Recently, I decided to do some research on my own about my upcoming joint replacement surgery. An innocent Google search quickly led me to YouTube, where there is a whole assortment of videos of the joint replacement process, including some that matched exactly what I’m about to undergo. Let’s just say, these videos did nothing to help put my fears to rest.
I am anxious. It’s a very strange thought, almost like a nonsensical dream. A manufactured, implanted body part? Yes. As I said in my last post – it’s still hard to believe that what I watched in the video will be happening to my very own knee. But the doctors at the Saint Thomas Joint Replacement Institute have been absolutely exceptional in all of my ongoing interactions with them, and it certainly helps to know that I’m in such good hands.
CrossFit exercises require a demanding combination of strength, endurance and agility. After my upcoming surgery, I plan to make it back into the gym just as soon as physically possible. I work out at Talon CrossFit in Franklin, where my trainer Dennis and his wife Tara have had to listen to me complain about my knee for too long. I’m already looking forward to remembering what it’s like to have a fully functioning knee, without the pain meds. And once that’s the case, I’ll have about three months to get my conditioning back up to par.
That’s because the CrossFit Open competition takes place near the end of February each year. The top 200 make it to The CrossFit Games – something like the Olympics for us fitness-heads. As Crossfit.com describes it: “At each CrossFit Games, the athletes engage in a series of challenges unknown to them until right before the competition. The combination of highly-trained athletes and unknown workouts makes for an explosive mix. ESPN Magazine went so far as to call the Games the ‘best way to spend 50 bucks’ in sports.”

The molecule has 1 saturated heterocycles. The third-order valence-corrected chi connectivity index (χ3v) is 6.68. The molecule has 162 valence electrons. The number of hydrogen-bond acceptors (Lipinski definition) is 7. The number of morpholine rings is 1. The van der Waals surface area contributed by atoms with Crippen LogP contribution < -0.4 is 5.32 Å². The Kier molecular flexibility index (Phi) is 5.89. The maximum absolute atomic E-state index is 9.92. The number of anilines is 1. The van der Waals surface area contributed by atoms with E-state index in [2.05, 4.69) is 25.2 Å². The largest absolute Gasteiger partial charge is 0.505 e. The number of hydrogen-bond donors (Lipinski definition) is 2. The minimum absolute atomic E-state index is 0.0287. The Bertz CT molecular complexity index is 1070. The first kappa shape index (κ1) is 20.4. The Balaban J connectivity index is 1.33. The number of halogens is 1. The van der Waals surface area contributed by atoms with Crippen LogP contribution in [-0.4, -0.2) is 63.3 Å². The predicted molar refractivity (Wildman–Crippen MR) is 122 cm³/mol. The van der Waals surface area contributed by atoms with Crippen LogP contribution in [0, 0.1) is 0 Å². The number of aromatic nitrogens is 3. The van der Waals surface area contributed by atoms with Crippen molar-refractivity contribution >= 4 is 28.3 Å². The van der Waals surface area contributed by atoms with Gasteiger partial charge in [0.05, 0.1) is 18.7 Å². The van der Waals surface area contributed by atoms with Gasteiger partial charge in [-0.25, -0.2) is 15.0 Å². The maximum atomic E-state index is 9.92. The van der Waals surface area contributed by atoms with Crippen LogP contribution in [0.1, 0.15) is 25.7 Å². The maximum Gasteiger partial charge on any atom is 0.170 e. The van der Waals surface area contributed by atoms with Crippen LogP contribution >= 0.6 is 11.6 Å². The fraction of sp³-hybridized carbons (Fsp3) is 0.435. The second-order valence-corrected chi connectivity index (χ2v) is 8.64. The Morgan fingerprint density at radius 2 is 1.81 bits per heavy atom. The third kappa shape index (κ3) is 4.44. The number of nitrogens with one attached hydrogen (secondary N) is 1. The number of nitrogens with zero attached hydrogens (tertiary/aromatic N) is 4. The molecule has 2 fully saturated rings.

Last year, I finished 219th out of 1,500 participants in my age group. While it hurt to barely miss the cut, that number has motivated me ever since to one day make it over the hump. I know I can do it – even if I never planned on doing it just three months after a knee replacement.
Most days, if I can avoid looking in the mirror, I still feel 30-something. So it’s a little hard to believe that I’m just under a month away from joint replacement surgery. I never expected to be a joint replacement patient, especially at the age of 58.
But I also never expected to have such a miserably painful knee. I love to travel (and have been lucky to take a few wonderful trips lately), but the knee pain caused by being cramped up on the plane has been almost more than I can take.
More importantly, however, I love the workouts I do as part of my CrossFit routine. Last week, I went to the gym for the first time since my trip to Italy, and frankly, it was a nightmare. I’m already having fluid removed from my knee every two to three weeks, but the pain is only getting worse. The doctor doubled the cortisone shot last week, so I’m at least able to get around.
What else can I tell you about myself? I’m semi-retired, sharing an 83-acre farm with many colorful animals in Davidson County. I once reached fourth-degree black belt, but that’s been many years ago.
Mostly, what you need to know is that I don’t want to waddle through life. I want to run. And as I run through the joint replacement process, I hope you’ll try to keep up. Lucky for me, I have a special goal keeping me motivated – more on that next time.